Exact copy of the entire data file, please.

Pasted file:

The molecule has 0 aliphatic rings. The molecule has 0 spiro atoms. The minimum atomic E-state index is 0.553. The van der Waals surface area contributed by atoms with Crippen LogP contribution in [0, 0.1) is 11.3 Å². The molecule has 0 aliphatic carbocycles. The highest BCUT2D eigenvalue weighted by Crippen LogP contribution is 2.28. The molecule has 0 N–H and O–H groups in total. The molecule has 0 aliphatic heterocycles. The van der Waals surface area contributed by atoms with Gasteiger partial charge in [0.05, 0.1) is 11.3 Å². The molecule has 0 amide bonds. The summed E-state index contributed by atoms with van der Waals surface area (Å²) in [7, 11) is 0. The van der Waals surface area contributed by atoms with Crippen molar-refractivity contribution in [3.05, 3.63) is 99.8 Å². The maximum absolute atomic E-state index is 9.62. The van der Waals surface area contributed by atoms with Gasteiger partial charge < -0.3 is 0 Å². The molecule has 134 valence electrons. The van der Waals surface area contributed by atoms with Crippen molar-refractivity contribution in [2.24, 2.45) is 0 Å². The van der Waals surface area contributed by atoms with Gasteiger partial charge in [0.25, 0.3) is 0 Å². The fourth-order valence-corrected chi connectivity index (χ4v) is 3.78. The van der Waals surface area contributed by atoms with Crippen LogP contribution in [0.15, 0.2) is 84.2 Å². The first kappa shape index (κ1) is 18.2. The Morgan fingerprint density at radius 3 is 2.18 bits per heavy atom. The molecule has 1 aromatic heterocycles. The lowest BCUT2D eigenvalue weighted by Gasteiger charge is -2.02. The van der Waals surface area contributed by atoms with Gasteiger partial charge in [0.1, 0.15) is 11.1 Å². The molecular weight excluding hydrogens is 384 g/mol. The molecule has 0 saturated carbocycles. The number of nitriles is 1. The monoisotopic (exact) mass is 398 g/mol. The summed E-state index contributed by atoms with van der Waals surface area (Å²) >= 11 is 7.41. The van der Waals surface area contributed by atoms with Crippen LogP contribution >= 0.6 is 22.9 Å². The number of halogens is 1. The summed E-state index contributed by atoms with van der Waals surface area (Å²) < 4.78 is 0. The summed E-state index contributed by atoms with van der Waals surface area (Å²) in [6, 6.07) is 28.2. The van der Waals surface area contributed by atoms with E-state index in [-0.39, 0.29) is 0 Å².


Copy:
The molecule has 0 aliphatic rings. The molecule has 0 spiro atoms. The minimum atomic E-state index is 0.553. The van der Waals surface area contributed by atoms with Crippen LogP contribution in [0, 0.1) is 11.3 Å². The molecule has 0 aliphatic carbocycles. The highest BCUT2D eigenvalue weighted by Crippen LogP contribution is 2.28. The molecule has 0 N–H and O–H groups in total. The molecule has 0 aliphatic heterocycles. The van der Waals surface area contributed by atoms with Gasteiger partial charge in [0.05, 0.1) is 11.3 Å². The molecule has 0 amide bonds. The summed E-state index contributed by atoms with van der Waals surface area (Å²) in [7, 11) is 0. The van der Waals surface area contributed by atoms with Crippen molar-refractivity contribution in [3.05, 3.63) is 99.8 Å². The maximum absolute atomic E-state index is 9.62. The van der Waals surface area contributed by atoms with Gasteiger partial charge < -0.3 is 0 Å². The molecule has 134 valence electrons. The van der Waals surface area contributed by atoms with Crippen molar-refractivity contribution in [2.24, 2.45) is 0 Å². The van der Waals surface area contributed by atoms with Gasteiger partial charge in [0.25, 0.3) is 0 Å². The fourth-order valence-corrected chi connectivity index (χ4v) is 3.78. The van der Waals surface area contributed by atoms with Crippen LogP contribution in [0.15, 0.2) is 84.2 Å². The first kappa shape index (κ1) is 18.2. The Morgan fingerprint density at radius 3 is 2.18 bits per heavy atom. The molecule has 1 aromatic heterocycles. The lowest BCUT2D eigenvalue weighted by Gasteiger charge is -2.02. The van der Waals surface area contributed by atoms with Gasteiger partial charge in [0.1, 0.15) is 11.1 Å². The molecular weight excluding hydrogens is 384 g/mol. The molecule has 0 saturated carbocycles. The number of nitriles is 1. The monoisotopic (exact) mass is 398 g/mol. The summed E-state index contributed by atoms with van der Waals surface area (Å²) >= 11 is 7.41. The van der Waals surface area contributed by atoms with Crippen LogP contribution >= 0.6 is 22.9 Å². The number of halogens is 1. The summed E-state index contributed by atoms with van der Waals surface area (Å²) < 4.78 is 0. The summed E-state index contributed by atoms with van der Waals surface area (Å²) in [6, 6.07) is 28.2. The van der Waals surface area contributed by atoms with E-state index in [-0.39, 0.29) is 0 Å².